Miley Cyrus finally revealed why she’s so inconsistent about wearing her engagement ring, even though it appears that her relationship with fiancé Liam Hemsworth is back on: She doesn’t really love the ring itself.
“This is really weird because this is like real jewelry, and most of my jewelry is made out of gummy bears and cotton candy, and they don’t look that good together because they kind of mix up. So sometimes I replace it with an actual unicorn or a Looney tune,” Cyrus told Ellen DeGeneres on her show Thursday. “And he’s kind of like, What’s going on? It’s like, well, this isn’t really my aesthetic, but I’ll wear it because you love me.”
How many people are nodding in understanding right now at this predicament? Cyrus’ complaint isn’t because Hemsworth picked out the ring without her as a surprise. When they first got engaged in 2012, according to E! News, they picked it out together, and Cyrus specifically requested a gold setting. Of course, 2012 was a long time ago in terms of Cyrus’ changing style — just look at her hair since then!
You don’t have to be a rapidly evolving pop star to experience engagement ring regret. Fashions and tastes change, as do your hands, but your ring is supposed to be forever. And there are still romantics out there who insist on buying rings without their beloved’s input, valuing the element of surprise over all else. In either case, here’s what Miley and anyone else can do:
Be upfront with your fiancé or spouse and shop for a new one together.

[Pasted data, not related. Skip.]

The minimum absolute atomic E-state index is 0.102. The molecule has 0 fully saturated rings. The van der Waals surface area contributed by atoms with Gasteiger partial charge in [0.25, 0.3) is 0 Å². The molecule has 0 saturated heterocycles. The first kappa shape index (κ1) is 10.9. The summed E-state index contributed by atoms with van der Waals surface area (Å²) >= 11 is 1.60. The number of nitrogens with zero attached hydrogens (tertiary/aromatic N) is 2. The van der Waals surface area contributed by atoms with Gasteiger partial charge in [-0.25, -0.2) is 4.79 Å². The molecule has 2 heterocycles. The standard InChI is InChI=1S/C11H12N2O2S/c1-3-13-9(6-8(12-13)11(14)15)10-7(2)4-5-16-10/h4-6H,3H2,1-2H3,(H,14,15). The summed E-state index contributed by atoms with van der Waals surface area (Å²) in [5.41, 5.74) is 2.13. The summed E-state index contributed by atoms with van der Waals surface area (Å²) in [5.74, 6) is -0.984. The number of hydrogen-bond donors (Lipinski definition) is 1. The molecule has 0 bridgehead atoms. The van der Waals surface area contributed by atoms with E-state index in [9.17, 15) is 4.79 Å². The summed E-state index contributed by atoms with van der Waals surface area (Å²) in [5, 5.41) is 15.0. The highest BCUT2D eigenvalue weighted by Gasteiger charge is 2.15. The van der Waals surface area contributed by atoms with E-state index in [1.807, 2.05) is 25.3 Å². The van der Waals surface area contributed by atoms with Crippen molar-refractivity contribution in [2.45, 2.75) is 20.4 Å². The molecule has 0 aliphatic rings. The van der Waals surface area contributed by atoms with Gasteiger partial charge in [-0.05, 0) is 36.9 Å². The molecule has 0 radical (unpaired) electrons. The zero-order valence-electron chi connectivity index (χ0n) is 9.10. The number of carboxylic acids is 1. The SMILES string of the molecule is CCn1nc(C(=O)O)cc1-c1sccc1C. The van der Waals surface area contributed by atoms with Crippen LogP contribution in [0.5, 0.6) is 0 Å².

First, make sure they know your distaste is for the ring, not the giver. “Tactfully explaining that you can’t see yourself wearing this style of ring might eliminate his feeling bad if he chose the ring himself,” say the experts at EmilyPost.com. In another Post post, they suggest: “Rather than saying you don’t like it, you could say there is a setting you have always loved and wonder if he would go with you to help pick that setting and change it — and you would pay the difference, of course.”
Tact doesn’t mean there won’t be hurt feelings, but your life together requires honesty, not silent resentment.
Wear it for special occasions only.
Like Cyrus, and even Amal Clooney before her, you can opt to keep that rock in a safe place most of the time, bringing it out just for date nights and holidays. Match your current aesthetic with any jewelry you like, and consider the special times when you wear it as a gift to your loved one. It’s like having a piece of your old selves with you for the night.
There are jewelers who specialize in resetting family heirlooms, upgrading rings given in a couple’s salad days, and, yes, remaking pieces that just haven’t turned out to be as classic as their owners once hoped.
Here you can see how designer Wendy Brandes created a set of stacking rings to go around an original engagement ring to completely change its look. (Maybe Cyrus could find a way to insert her ring into some colorful Lucite?) You can also opt to use your old stones in a brand-new setting, as was done here.
Upgrading to larger or more diamonds is a common practice among women who’ve been married for a while, but the symbolism of that move is tricky, too: Maybe your bank account is bigger and better, but your ring can be a nice reminder of the days when love was all you needed. How about wearing an additional ring instead of replacing the old one?
If you decide to remake your ring, consider including your partner in the process. Frame the new design as part of your personal evolution and a way you’re keeping your marriage close to your heart no matter your changing taste. Just like that year when you refused to wear pants, Miley.